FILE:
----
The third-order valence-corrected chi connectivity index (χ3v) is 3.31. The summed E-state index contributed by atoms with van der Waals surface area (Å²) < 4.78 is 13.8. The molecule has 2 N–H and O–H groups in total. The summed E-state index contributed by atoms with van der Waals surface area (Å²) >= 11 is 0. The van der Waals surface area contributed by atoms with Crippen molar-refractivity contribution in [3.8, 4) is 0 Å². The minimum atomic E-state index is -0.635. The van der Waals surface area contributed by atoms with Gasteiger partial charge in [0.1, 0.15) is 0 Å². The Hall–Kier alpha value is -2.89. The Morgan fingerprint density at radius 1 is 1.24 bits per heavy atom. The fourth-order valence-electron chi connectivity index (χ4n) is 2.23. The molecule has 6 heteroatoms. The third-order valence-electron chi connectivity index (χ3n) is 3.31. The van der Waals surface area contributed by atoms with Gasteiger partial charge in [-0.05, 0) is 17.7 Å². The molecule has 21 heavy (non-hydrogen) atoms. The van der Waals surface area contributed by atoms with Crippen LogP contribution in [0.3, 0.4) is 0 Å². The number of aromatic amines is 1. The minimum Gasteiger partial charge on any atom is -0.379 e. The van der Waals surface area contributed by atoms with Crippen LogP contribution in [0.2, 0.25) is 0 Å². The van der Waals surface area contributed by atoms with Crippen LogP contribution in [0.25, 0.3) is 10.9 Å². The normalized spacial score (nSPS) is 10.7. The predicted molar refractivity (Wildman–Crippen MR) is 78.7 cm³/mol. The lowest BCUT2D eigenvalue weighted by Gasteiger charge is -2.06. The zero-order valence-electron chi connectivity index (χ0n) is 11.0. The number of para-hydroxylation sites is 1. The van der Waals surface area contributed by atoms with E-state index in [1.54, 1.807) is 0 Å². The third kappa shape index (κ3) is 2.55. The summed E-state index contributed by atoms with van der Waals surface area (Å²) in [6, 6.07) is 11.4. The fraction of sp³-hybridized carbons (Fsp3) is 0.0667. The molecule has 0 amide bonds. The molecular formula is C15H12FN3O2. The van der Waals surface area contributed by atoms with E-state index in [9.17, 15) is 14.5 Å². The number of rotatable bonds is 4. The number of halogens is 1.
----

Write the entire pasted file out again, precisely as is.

The third-order valence-corrected chi connectivity index (χ3v) is 3.31. The summed E-state index contributed by atoms with van der Waals surface area (Å²) < 4.78 is 13.8. The molecule has 2 N–H and O–H groups in total. The summed E-state index contributed by atoms with van der Waals surface area (Å²) >= 11 is 0. The van der Waals surface area contributed by atoms with Crippen molar-refractivity contribution in [3.8, 4) is 0 Å². The minimum atomic E-state index is -0.635. The van der Waals surface area contributed by atoms with Gasteiger partial charge in [0.1, 0.15) is 0 Å². The Hall–Kier alpha value is -2.89. The Morgan fingerprint density at radius 1 is 1.24 bits per heavy atom. The fourth-order valence-electron chi connectivity index (χ4n) is 2.23. The molecule has 6 heteroatoms. The third-order valence-electron chi connectivity index (χ3n) is 3.31. The van der Waals surface area contributed by atoms with Gasteiger partial charge in [-0.05, 0) is 17.7 Å². The molecule has 21 heavy (non-hydrogen) atoms. The van der Waals surface area contributed by atoms with Crippen LogP contribution in [0.3, 0.4) is 0 Å². The number of aromatic amines is 1. The minimum Gasteiger partial charge on any atom is -0.379 e. The van der Waals surface area contributed by atoms with Crippen LogP contribution in [0.2, 0.25) is 0 Å². The van der Waals surface area contributed by atoms with Crippen LogP contribution in [0.25, 0.3) is 10.9 Å². The normalized spacial score (nSPS) is 10.7. The predicted molar refractivity (Wildman–Crippen MR) is 78.7 cm³/mol. The lowest BCUT2D eigenvalue weighted by Gasteiger charge is -2.06. The zero-order valence-electron chi connectivity index (χ0n) is 11.0. The number of para-hydroxylation sites is 1. The van der Waals surface area contributed by atoms with E-state index in [1.54, 1.807) is 0 Å². The third kappa shape index (κ3) is 2.55. The summed E-state index contributed by atoms with van der Waals surface area (Å²) in [6, 6.07) is 11.4. The fraction of sp³-hybridized carbons (Fsp3) is 0.0667. The molecule has 0 amide bonds. The molecular formula is C15H12FN3O2. The van der Waals surface area contributed by atoms with E-state index in [9.17, 15) is 14.5 Å². The number of rotatable bonds is 4. The number of halogens is 1.